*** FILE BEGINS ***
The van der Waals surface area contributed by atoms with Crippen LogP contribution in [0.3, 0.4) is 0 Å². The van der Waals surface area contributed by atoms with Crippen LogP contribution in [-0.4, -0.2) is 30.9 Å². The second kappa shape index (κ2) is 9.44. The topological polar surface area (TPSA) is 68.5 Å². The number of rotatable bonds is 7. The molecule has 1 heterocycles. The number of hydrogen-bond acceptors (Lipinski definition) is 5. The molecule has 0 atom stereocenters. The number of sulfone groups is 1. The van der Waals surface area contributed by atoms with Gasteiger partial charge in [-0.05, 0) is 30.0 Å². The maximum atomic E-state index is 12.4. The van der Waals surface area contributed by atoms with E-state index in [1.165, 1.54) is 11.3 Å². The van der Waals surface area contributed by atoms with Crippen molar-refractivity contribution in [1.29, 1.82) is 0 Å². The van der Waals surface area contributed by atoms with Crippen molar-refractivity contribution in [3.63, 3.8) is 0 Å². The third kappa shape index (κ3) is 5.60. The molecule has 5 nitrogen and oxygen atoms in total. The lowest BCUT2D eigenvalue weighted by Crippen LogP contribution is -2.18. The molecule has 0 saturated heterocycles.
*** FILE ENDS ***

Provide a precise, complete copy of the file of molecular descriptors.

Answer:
The van der Waals surface area contributed by atoms with Crippen LogP contribution in [0.3, 0.4) is 0 Å². The van der Waals surface area contributed by atoms with Crippen LogP contribution in [-0.4, -0.2) is 30.9 Å². The second kappa shape index (κ2) is 9.44. The topological polar surface area (TPSA) is 68.5 Å². The number of rotatable bonds is 7. The molecule has 1 heterocycles. The number of hydrogen-bond acceptors (Lipinski definition) is 5. The molecule has 0 atom stereocenters. The number of sulfone groups is 1. The van der Waals surface area contributed by atoms with Gasteiger partial charge in [-0.05, 0) is 30.0 Å². The maximum atomic E-state index is 12.4. The van der Waals surface area contributed by atoms with E-state index in [1.165, 1.54) is 11.3 Å². The van der Waals surface area contributed by atoms with Crippen molar-refractivity contribution in [1.29, 1.82) is 0 Å². The van der Waals surface area contributed by atoms with Crippen molar-refractivity contribution in [3.63, 3.8) is 0 Å². The third kappa shape index (κ3) is 5.60. The molecule has 5 nitrogen and oxygen atoms in total. The lowest BCUT2D eigenvalue weighted by Crippen LogP contribution is -2.18. The molecule has 0 saturated heterocycles.